I was recently fortunate enough to be able to hear a presentation from a former inmate of Stalag Luft 3, the German Prisoner of War (POW) Camp that was the scene of the largest mass break – out of allied POWs during the Second World War that was later dramatised in the film “The Great Escape”. To hear first – hand from a veteran was fascinating, and I feel lucky to have been able to hear from a man who even approaching 90 was able to speak to a room of 60 delegates for well over an hour about his experiences almost 70 years ago. This first blog post covers the background to the escape attempt.
Frank was not even 20 years of age when he was shot down over occupied Europe in October 1940. As was the custom in Germany, all captured air crews were kept under the control of the Luftwaffe. In the same way, captured army personnel were in the custody of the Wehrmacht and naval personnel under the Kriegsmarine.
Initially the Luftwaffe operated just one POW Camp, Stalag Luft 1. This was located towards the north of Germany and this was where Frank initially found himself. Allied POWs were always devising new schemes to escape from the camp, and being in the North of Germany meant that once outside the confines of the camp it was a comparatively short journey to the Baltic Sea and a ferry across to neutral Sweden. Tunnels would frequently be dug, just a few feet below the surface , just enough to allow passage below the barbed wire fences, the “no – mans land” between the razor – wire that was covered by machine guns from the elevated guard towers and the sentry – patrolled outer fence.
As the war progressed and the number of aircrews captured escalated, particularly with the advent of the mass Allied bombing campaigns over Germany, a new more secure camp was required. In early 1943 Frank and the other airmen were moved to Stalag Luft 3. Frank was put in the North Compound of the camp, which alone housed 2,000 POWs. Stalag Luft 3 was located deep in what was pre – war Germany but after the post – war realignment of European borders is now south – west Poland. Even if you made it outside the razor wire, getting to Switzerland or Sweden was now much more difficult.
However, airmen, as is still the case today, are very highly trained and highly skilled individuals. Confined in captivity with nothing to do for days, weeks and months on end will quickly lead to boredom. So the focus, almost immediately, fell on finding ways to escape. All of the inmates at Stalag Luft 3 had almost to a man all had experience of previous break – outs and attempted break – outs. Consequently all of this experience was now brought together in one camp. The outcome was a ferocious desire to break out from captivity.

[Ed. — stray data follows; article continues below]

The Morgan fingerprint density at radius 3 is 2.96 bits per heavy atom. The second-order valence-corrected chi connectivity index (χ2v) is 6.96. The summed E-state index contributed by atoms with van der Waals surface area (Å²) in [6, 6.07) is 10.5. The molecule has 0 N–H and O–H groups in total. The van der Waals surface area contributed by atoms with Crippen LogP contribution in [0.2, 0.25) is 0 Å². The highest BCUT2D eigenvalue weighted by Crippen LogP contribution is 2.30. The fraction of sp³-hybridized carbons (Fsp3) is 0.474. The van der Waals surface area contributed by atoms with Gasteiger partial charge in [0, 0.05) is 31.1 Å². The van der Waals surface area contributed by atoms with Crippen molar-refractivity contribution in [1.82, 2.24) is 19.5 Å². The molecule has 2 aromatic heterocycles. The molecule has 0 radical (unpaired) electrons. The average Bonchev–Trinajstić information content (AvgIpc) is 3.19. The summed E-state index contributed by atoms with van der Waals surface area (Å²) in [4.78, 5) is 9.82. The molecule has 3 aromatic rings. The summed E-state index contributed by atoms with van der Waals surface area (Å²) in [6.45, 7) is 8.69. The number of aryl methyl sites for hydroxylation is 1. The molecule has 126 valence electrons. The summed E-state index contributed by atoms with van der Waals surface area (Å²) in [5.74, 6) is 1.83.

The Germans, having seen previous break – outs, had designed Stalag Luft 3 with the intention of incorporating the latest technology in order to thwart any possible attempts to escape. Microphones were buried around the camp and under the fences so that any digging would be heard. Powerful searchlights covered all of the perimeters, while guard towers also covered the perimters and were equipped with multiple machine guns.
It was decided that 3 tunnels would be dug out underneath the wire. Each tunnel would be far bigger and more elaborate than anything previously undertaken, as they would have to reach a dept or approximately thirty feet in order to evade the listening microphones. 3 tunnels were to be dug simultaneously as it was likely that during the lengthy construction process a tunnel would be discovered despite the best efforts of the POWs. However, in the event that one tunnel was discovered, the Germans would assume that they had uncovered the escape attempt and foiled it, little suspecting that other equally advanced tunnels were simultaneously under construction.
That is the background, the next instalment will cover how they went about such a major engineering project with virtually no resources.